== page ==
Back in June 2019, we listed nine authors who had published with us three or more times throughout the first season after Havok’s rebirth. I thought it was time to update that Most Prolific Authors post.
This Weekend Scoreboard is brought to you by Our Most Prolific Authors! Let’s hear from them what motivates their writing and the stories you see here at Havok. To start us off, we have a three-way tie for 5TH PLACE. Each of these authors has written 8 stories for Havok!
A. C. Williams – 8 stories across three genres
I write for Havok because Havok is awesome. In all seriousness, there aren’t a lot of other opportunities that I’ve found with magazines accepting material on the scale that Havok is. Plus, I love the seasonal themes and the variety of genres. I write across multiple genres, so it’s a nice chance for me to scratch my weird brain’s itch for crime drama, murder mystery, or general wackiness. I also love flash fiction because it gives me a chance to FINISH something! I usually have several novels going at once, and while I love long-form fiction, there’s something really satisfying about being able to write a complete story from start to finish in one sitting.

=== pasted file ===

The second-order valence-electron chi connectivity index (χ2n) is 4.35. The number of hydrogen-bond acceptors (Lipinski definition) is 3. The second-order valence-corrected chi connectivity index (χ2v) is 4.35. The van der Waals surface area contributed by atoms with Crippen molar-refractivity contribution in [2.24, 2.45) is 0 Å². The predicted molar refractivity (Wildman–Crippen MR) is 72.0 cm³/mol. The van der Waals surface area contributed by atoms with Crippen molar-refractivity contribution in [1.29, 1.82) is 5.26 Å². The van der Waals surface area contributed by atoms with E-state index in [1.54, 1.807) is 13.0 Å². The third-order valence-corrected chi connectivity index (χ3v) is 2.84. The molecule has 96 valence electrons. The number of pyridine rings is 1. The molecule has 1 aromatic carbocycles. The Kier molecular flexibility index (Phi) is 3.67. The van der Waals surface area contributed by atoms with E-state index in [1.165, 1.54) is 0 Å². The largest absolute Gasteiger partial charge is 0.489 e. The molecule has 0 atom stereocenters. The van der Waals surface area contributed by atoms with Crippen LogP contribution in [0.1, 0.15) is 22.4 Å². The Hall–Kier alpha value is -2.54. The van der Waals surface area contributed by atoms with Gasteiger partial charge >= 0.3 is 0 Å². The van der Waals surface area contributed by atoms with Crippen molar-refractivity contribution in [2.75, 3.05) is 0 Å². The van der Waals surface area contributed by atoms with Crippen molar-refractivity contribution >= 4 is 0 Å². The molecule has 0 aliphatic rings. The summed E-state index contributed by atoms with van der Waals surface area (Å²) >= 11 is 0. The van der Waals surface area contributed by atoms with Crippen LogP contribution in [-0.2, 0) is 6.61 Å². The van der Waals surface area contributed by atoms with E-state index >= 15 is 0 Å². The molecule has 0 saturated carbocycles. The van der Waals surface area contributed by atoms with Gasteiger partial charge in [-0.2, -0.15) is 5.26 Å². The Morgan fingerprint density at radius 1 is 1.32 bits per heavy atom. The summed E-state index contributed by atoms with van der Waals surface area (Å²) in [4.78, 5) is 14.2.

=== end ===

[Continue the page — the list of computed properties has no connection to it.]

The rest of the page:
I make a living as a full-time writer so I write a little of everything, from devotional content to instruction manuals for lawnmowers, but my heart is in my fiction. I have 7 full-length novels currently available (space opera, women’s fiction, and superhero adventure), and I’m currently working on a steampunk samurai novel and a paranormal comedy/mystery (think Cheers + Supernatural + Don Quixote). I’m also working on a really sappy holiday romance novel because some genres just sell.
I just released the first full-length novel in my samurai superhero adventure series, Ronnie Akkard & The Brotherhood of the Blades in March. Found family. Magic samurai armors that may or may not be sentient. And all the snark.